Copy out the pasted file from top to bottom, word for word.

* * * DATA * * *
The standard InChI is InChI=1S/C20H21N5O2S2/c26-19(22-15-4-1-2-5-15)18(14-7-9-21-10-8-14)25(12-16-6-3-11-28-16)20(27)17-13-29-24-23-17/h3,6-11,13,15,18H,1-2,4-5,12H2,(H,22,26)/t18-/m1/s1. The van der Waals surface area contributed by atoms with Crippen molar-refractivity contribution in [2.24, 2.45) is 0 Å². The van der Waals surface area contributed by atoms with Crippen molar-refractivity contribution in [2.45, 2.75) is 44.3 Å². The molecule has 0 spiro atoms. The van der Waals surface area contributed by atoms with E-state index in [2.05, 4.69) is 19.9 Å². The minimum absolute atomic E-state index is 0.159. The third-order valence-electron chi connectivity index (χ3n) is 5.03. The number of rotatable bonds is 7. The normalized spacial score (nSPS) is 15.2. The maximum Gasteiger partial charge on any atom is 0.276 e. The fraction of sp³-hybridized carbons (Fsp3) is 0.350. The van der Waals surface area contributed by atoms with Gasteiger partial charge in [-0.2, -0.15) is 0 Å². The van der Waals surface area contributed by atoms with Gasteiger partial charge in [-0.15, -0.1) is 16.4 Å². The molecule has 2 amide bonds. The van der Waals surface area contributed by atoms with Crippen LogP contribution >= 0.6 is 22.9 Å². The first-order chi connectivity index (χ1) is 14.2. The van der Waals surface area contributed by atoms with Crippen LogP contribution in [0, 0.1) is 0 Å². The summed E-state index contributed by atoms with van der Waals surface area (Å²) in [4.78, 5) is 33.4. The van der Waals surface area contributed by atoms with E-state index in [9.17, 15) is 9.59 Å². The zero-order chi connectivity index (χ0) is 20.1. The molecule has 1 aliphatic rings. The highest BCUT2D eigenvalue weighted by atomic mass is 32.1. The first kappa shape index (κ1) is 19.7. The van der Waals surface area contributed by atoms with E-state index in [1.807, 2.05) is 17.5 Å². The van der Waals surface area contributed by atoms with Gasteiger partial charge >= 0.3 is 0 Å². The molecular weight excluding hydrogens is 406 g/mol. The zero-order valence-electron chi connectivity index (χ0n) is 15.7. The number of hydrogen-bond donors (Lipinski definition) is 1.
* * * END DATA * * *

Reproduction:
The standard InChI is InChI=1S/C20H21N5O2S2/c26-19(22-15-4-1-2-5-15)18(14-7-9-21-10-8-14)25(12-16-6-3-11-28-16)20(27)17-13-29-24-23-17/h3,6-11,13,15,18H,1-2,4-5,12H2,(H,22,26)/t18-/m1/s1. The van der Waals surface area contributed by atoms with Crippen molar-refractivity contribution in [2.24, 2.45) is 0 Å². The van der Waals surface area contributed by atoms with Crippen molar-refractivity contribution in [2.45, 2.75) is 44.3 Å². The molecule has 0 spiro atoms. The van der Waals surface area contributed by atoms with E-state index in [2.05, 4.69) is 19.9 Å². The minimum absolute atomic E-state index is 0.159. The third-order valence-electron chi connectivity index (χ3n) is 5.03. The number of rotatable bonds is 7. The normalized spacial score (nSPS) is 15.2. The maximum Gasteiger partial charge on any atom is 0.276 e. The fraction of sp³-hybridized carbons (Fsp3) is 0.350. The van der Waals surface area contributed by atoms with Gasteiger partial charge in [-0.2, -0.15) is 0 Å². The van der Waals surface area contributed by atoms with Gasteiger partial charge in [-0.15, -0.1) is 16.4 Å². The molecule has 2 amide bonds. The van der Waals surface area contributed by atoms with Crippen LogP contribution >= 0.6 is 22.9 Å². The first-order chi connectivity index (χ1) is 14.2. The van der Waals surface area contributed by atoms with Crippen LogP contribution in [0, 0.1) is 0 Å². The summed E-state index contributed by atoms with van der Waals surface area (Å²) in [4.78, 5) is 33.4. The van der Waals surface area contributed by atoms with E-state index in [9.17, 15) is 9.59 Å². The zero-order chi connectivity index (χ0) is 20.1. The molecule has 1 aliphatic rings. The highest BCUT2D eigenvalue weighted by atomic mass is 32.1. The first kappa shape index (κ1) is 19.7. The van der Waals surface area contributed by atoms with E-state index in [1.807, 2.05) is 17.5 Å². The van der Waals surface area contributed by atoms with Gasteiger partial charge >= 0.3 is 0 Å². The molecular weight excluding hydrogens is 406 g/mol. The zero-order valence-electron chi connectivity index (χ0n) is 15.7. The number of hydrogen-bond donors (Lipinski definition) is 1.